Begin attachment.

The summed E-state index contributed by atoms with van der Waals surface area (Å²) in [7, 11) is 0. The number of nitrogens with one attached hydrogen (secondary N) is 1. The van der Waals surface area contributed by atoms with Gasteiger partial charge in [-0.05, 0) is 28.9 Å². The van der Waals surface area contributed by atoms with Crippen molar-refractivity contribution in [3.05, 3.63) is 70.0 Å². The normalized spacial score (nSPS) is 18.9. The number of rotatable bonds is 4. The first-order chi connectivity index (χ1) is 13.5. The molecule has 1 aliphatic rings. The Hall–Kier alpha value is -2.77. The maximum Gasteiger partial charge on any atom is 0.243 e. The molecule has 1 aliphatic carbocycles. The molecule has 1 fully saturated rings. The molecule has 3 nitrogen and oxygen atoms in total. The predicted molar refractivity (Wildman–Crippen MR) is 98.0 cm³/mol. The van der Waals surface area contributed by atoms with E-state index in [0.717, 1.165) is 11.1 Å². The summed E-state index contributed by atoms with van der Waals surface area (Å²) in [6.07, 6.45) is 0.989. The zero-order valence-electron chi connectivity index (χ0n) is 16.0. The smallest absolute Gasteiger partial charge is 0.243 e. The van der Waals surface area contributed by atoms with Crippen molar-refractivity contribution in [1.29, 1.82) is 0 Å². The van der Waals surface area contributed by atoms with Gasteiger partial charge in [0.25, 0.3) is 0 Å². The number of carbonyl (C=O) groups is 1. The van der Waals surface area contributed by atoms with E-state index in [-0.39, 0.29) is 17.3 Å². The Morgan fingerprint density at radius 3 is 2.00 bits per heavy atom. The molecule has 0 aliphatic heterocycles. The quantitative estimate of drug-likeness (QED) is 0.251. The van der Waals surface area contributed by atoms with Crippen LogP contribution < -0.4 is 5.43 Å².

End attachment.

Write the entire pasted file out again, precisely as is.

The summed E-state index contributed by atoms with van der Waals surface area (Å²) in [7, 11) is 0. The number of nitrogens with one attached hydrogen (secondary N) is 1. The van der Waals surface area contributed by atoms with Gasteiger partial charge in [-0.05, 0) is 28.9 Å². The van der Waals surface area contributed by atoms with Crippen molar-refractivity contribution in [3.05, 3.63) is 70.0 Å². The normalized spacial score (nSPS) is 18.9. The number of rotatable bonds is 4. The first-order chi connectivity index (χ1) is 13.5. The molecule has 1 aliphatic rings. The Hall–Kier alpha value is -2.77. The maximum Gasteiger partial charge on any atom is 0.243 e. The molecule has 1 aliphatic carbocycles. The molecule has 1 fully saturated rings. The molecule has 3 nitrogen and oxygen atoms in total. The predicted molar refractivity (Wildman–Crippen MR) is 98.0 cm³/mol. The van der Waals surface area contributed by atoms with E-state index in [0.717, 1.165) is 11.1 Å². The summed E-state index contributed by atoms with van der Waals surface area (Å²) in [6.07, 6.45) is 0.989. The zero-order valence-electron chi connectivity index (χ0n) is 16.0. The smallest absolute Gasteiger partial charge is 0.243 e. The van der Waals surface area contributed by atoms with Crippen molar-refractivity contribution in [1.29, 1.82) is 0 Å². The van der Waals surface area contributed by atoms with Gasteiger partial charge in [0.25, 0.3) is 0 Å². The number of carbonyl (C=O) groups is 1. The van der Waals surface area contributed by atoms with E-state index in [-0.39, 0.29) is 17.3 Å². The Morgan fingerprint density at radius 3 is 2.00 bits per heavy atom. The molecule has 0 aliphatic heterocycles. The quantitative estimate of drug-likeness (QED) is 0.251. The van der Waals surface area contributed by atoms with Crippen LogP contribution < -0.4 is 5.43 Å².